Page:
Wednesday, May 02, 2012


April showers have
bought May flowers,
pink petunias here
Here we are, in the Merry Month of May, as it’s called in the song from the stage show “Camelot.”  What are your memories of past May celebrations? I don’t celebrate Beltane, but I celebrate many other things about May. I love the flowers the April showers have brought. Educators and students celebrate because they know school will soon be finished for this school year. Gardeners celebrate because they can enjoy their gardens before the summer heat hits.Others celebrate because vacation plans are underway for summer trips. Isn't it a great time of year?

Each year from kindergarten through second grade, I remember weaving a basket out of strips of colored construction paper and then plucking wildflowers on the way home to fill the basket. At least, I truly hope they were wildflowers and not from someone’s garden. The idea was to give the basket to my mom as a surprise. I placed it on the welcome mat, knocked, and ran around the house's corner. As if my mom wouldn’t know who’d left the lopsided paper basket filled with weeds. Yeah, I was a pretty dumb kid, but she always played along and pretended to be surprised and wonder aloud who could have left such a nice basket and flowers..That was when we lived in Southern California. I don’t remember doing more than making a card when we moved back to Texas. I suppose May 1st is too close to Mother's Day to merit much craft project time after kids leave primary grades.

May 1st is celebrated in many parts of the world as a holiday. For instance, have you ever danced around a Maypole? As a child, maybe first or second grade, my class did. Probably, it was in first grade because that teacher was near retirement age and a big fan of tradition (and a tremendously interesting person - even to a kid). Of course, at my elementary school, we did a very simplistic Maypole, but it seemed grand and exciting to me at the time.

Maypole dancing is ancient, but there's a lot of discord over just how old. The church of St. Andrew Undershaft in the City of London is named after the maypole that was kept under its eaves and set up each spring until 1517 when student riots put an end to the custom. The maypole itself survived until 1547 when a Puritan mob seized and destroyed it as a "pagan idol".

According to Wikipedia, here’s the way the real Maypole works.

Dancers perform circle dances around a tall pole that is dressed with garlands, painted stripes, flowers, flags and other emblems. The circular dance is regarded as the most common and ancient form and is thought by some to have Germanic pagan fertility symbolism, although there is a lack of evidence to support this. The circular dance is traditionally performed in the spring around the festival of May Day, but in Sweden it is during the midsummer festivities.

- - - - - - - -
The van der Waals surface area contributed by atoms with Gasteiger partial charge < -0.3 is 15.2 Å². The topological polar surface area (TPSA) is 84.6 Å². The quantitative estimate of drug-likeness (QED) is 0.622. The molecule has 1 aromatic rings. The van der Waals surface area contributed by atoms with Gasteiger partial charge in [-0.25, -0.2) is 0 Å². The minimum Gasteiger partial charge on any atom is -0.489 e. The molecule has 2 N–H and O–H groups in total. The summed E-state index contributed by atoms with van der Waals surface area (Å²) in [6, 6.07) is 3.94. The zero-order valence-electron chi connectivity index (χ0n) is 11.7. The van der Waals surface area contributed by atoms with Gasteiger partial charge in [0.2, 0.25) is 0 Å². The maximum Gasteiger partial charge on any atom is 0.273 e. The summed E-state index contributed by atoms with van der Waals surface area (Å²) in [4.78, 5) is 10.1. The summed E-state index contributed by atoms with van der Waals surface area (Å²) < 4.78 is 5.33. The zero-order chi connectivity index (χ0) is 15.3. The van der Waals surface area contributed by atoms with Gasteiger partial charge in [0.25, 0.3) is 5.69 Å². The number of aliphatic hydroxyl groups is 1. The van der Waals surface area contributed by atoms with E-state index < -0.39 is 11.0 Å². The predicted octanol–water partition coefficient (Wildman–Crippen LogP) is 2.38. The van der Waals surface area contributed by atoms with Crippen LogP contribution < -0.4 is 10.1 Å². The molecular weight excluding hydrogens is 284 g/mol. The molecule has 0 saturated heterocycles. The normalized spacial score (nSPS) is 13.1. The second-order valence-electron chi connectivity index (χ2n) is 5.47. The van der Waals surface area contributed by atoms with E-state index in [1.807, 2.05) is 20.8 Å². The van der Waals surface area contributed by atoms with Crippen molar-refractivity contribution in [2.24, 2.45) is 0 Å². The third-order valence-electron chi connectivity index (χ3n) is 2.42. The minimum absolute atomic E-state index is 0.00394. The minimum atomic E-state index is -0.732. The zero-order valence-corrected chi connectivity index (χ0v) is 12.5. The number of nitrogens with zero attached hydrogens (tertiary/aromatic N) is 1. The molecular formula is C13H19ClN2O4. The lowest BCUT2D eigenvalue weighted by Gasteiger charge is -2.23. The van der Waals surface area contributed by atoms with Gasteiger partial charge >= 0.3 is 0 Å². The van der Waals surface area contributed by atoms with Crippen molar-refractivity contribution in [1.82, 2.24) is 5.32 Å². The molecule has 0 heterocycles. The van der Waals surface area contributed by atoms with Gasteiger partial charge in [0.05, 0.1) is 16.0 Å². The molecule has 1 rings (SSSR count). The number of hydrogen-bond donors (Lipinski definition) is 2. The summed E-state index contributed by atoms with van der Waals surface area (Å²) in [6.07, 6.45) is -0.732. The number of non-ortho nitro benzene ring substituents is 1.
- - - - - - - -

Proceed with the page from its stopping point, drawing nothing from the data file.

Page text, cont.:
Dancing around the Maypole at
Barwick-in-Elmet, Yorkshire, England
Dancers gather in a circle, each holding a colored ribbon attached to a much smaller pole. As the dance commences the ribbons are intertwined and plaited either on to the pole itself or into a web around the pole. The dancers may then retrace their steps exactly in order to unravel the ribbons. This style of maypole dancing originates in the 18th century, and is derived from traditional and 'art' dance forms popular in Italy and France. These were exported to the London stage and reached a large audience, becoming part of the popular performance repertoire. Adopted at a large teacher training institution, the ribbon maypole dance then spread across much of England, and is now regarded as the most 'traditional' of May Day's traditional characteristics.

Both dance forms can be seen on the same day at the triennial maypole festival held in the village of Barwick-in-Elmet, West Yorkshire. Children of the village school perform a ribbon dance around a small maypole, and later a group of Morris dancers perform a circle dance around the main maypole.

If anyone does a Maypole dance locally, I’m unaware of it. Maybe at Scarborough Faire, but I am unsure.o I suppose that is another tradition slipping away. Not that it’s good or bad, it just seems today’s kids get cheated. Video games are fun and educational in some ways, but they don’t teach tradition or personal interaction. But I digress.

Here are some English children and their Maypole dance for you to enjoy. They were in Wheatley, Oxfordshire, England in 2008.

I hope May is a merry month for you. Even without a Maypole, you can do a little happy dance that May is here.

Here's another great thing about May - Brenda Novak's Annual Diabetes Auction. This year I donated to the Sweethearts of the West basket, which is valued at over $140.00. Anna Kathryn Lanier, a true sweetheart,  collected and posted the basket for us. My portion of the basked consists of a copy of HOME, SWEET TEXAS HOME, a fun Wanted Dead Or Alive photo frame, and a pendant watch necklace. The site has a list of the items. Whether you bid on this or something else, please bid. There are auction items to suit any taste.

Thanks for stopping by!

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